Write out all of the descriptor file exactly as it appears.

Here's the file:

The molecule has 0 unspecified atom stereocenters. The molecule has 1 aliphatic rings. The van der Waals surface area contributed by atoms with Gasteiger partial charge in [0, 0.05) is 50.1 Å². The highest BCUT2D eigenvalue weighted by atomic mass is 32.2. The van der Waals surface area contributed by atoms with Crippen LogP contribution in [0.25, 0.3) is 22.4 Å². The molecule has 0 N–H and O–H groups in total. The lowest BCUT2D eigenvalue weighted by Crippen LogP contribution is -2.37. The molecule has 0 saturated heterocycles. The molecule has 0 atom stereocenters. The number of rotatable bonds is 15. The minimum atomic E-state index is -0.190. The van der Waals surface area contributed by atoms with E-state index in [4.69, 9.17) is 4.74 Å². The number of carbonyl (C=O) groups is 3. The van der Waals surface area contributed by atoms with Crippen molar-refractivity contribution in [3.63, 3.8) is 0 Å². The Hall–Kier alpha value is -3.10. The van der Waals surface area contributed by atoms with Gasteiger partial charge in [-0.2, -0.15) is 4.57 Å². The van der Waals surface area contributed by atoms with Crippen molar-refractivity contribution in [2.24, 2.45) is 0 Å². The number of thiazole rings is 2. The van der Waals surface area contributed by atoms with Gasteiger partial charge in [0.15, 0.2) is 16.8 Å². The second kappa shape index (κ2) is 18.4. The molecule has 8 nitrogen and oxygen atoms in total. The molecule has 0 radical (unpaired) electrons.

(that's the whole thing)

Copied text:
The molecule has 0 unspecified atom stereocenters. The molecule has 1 aliphatic rings. The van der Waals surface area contributed by atoms with Gasteiger partial charge in [0, 0.05) is 50.1 Å². The highest BCUT2D eigenvalue weighted by atomic mass is 32.2. The van der Waals surface area contributed by atoms with Crippen LogP contribution in [0.25, 0.3) is 22.4 Å². The molecule has 0 N–H and O–H groups in total. The lowest BCUT2D eigenvalue weighted by Crippen LogP contribution is -2.37. The molecule has 0 saturated heterocycles. The molecule has 0 atom stereocenters. The number of rotatable bonds is 15. The minimum atomic E-state index is -0.190. The van der Waals surface area contributed by atoms with E-state index in [4.69, 9.17) is 4.74 Å². The number of carbonyl (C=O) groups is 3. The van der Waals surface area contributed by atoms with Crippen molar-refractivity contribution in [3.63, 3.8) is 0 Å². The Hall–Kier alpha value is -3.10. The van der Waals surface area contributed by atoms with Gasteiger partial charge in [-0.2, -0.15) is 4.57 Å². The van der Waals surface area contributed by atoms with Crippen molar-refractivity contribution in [2.24, 2.45) is 0 Å². The number of thiazole rings is 2. The van der Waals surface area contributed by atoms with Gasteiger partial charge in [0.15, 0.2) is 16.8 Å². The second kappa shape index (κ2) is 18.4. The molecule has 8 nitrogen and oxygen atoms in total. The molecule has 0 radical (unpaired) electrons.